We present evidence on the effect of social connections between workers and managers on productivity in the workplace. To evaluate whether the existence of social connections is beneficial to the firm's overall performance, we explore how the effects of social connections vary with the strength of managerial incentives and worker's ability. To do so, we combine panel data on individual worker's productivity from personnel records with a natural field experiment in which we engineered an exogenous change in managerial incentives, from fixed wages to bonuses based on the average productivity of the workers managed. We find that when managers are paid fixed wages, they favor workers to whom they are socially connected irrespective of the worker's ability, but when they are paid performance bonuses, they target their effort toward high ability workers irrespective of whether they are socially connected to them or not. Although social connections increase the performance of connected workers, we find that favoring connected workers is detrimental for the firm's overall performance.
Daily productivity of each worker.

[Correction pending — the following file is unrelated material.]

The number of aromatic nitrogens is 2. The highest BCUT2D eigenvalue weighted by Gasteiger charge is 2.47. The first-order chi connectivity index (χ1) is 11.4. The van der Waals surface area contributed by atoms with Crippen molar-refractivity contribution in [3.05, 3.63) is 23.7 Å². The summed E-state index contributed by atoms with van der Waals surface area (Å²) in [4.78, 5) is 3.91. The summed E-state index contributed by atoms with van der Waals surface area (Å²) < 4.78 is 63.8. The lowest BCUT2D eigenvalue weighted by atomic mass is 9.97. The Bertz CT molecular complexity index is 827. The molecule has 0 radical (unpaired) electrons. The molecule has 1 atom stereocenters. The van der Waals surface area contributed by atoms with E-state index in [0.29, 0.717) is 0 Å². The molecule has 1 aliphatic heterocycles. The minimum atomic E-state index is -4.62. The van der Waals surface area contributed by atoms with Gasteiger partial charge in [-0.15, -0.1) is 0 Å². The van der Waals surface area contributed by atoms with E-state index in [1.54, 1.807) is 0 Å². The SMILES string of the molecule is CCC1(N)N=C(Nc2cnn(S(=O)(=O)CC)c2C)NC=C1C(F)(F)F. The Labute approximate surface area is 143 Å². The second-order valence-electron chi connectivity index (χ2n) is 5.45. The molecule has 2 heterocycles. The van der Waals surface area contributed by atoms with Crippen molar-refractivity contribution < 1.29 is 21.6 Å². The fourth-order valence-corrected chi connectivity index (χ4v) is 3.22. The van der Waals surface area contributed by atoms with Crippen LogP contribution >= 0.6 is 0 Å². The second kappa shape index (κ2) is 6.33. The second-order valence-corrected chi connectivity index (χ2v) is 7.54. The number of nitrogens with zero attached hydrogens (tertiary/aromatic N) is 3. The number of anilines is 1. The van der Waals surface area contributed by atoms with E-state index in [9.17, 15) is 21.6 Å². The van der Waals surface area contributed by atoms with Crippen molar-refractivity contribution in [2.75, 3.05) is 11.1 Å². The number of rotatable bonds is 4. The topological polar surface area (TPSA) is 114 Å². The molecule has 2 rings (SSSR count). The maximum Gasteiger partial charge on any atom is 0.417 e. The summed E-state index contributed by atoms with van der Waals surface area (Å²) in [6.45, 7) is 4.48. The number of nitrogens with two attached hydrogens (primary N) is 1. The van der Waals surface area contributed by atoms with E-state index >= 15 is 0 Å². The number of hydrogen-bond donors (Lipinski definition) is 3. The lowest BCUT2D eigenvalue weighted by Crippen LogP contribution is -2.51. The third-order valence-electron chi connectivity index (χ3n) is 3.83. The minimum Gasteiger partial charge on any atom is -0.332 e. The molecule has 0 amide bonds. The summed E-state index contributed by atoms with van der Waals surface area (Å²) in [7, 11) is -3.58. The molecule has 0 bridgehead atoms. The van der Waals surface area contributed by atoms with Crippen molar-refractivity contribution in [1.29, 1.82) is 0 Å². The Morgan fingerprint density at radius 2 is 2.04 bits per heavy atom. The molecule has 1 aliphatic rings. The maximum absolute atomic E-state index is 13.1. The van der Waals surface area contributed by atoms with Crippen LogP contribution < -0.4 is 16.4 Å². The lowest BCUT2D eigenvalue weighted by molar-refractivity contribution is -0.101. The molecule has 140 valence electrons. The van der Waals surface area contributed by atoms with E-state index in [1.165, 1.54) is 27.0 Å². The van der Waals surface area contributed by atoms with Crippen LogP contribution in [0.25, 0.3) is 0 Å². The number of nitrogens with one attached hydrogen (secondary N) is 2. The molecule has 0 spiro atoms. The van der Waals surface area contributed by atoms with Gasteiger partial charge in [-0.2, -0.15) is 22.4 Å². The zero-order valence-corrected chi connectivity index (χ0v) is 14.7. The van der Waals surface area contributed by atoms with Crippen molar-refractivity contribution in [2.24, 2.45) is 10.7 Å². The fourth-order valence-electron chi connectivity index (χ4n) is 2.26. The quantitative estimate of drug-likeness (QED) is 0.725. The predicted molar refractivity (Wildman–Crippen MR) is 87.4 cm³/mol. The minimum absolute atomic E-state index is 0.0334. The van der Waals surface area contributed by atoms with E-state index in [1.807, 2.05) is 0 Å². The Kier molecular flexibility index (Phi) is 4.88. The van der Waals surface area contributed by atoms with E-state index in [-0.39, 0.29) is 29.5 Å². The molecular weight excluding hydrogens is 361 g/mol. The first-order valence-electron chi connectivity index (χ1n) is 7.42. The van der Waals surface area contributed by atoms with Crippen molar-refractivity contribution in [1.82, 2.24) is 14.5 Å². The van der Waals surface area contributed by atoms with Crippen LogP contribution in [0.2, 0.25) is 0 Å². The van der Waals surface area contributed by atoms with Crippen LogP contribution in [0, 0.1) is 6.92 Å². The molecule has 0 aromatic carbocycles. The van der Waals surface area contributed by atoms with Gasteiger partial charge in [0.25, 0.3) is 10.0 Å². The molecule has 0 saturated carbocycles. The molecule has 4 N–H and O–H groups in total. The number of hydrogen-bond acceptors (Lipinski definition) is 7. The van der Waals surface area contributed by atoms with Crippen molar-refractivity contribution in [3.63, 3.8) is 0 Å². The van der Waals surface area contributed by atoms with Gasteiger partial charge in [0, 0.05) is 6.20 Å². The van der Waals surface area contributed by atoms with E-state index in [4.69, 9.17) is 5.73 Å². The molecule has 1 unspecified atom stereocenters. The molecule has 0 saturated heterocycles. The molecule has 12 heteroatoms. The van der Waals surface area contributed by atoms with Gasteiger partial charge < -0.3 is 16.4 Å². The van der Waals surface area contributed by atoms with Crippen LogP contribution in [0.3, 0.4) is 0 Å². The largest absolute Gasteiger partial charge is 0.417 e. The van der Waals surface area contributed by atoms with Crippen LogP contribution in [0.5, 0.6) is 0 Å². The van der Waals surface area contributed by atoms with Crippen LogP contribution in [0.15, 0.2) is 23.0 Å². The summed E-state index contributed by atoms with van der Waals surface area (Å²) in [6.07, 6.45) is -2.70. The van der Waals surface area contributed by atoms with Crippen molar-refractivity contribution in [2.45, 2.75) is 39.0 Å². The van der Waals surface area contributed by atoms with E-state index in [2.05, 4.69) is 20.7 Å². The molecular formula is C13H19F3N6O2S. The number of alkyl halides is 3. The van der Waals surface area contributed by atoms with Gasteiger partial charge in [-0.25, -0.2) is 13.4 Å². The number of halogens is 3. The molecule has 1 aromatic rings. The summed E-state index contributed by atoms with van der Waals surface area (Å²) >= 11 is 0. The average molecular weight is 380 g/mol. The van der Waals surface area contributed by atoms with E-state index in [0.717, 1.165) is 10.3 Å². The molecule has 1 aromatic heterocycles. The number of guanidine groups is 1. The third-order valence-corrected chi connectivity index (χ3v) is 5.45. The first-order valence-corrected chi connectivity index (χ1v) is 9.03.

When managers are paid fixed wages, productivity of a given worker is 9% higher when the worker is socially connected to his manager, relative to when he is not. Due to piece rate wages for workers, this translates to a proportionate change in their earnings. When managers are paid performance bonuses, being socially connected to the manager has no effect on workers' productivity. The introduction of managerial performance pay significantly decreases the productivity of low ability workers when they are connected to their manager relative to when they were connected to their manager when he/she was paid a fixed wage. The managerial performance pay increases the productivity of high ability workers, especially when they are not connected to their managers. An increase in the level of social connections between managers and workers has a negative effect on the firms' average productivity when managers are paid fixed wages, and has no effect when managers are paid performance bonuses.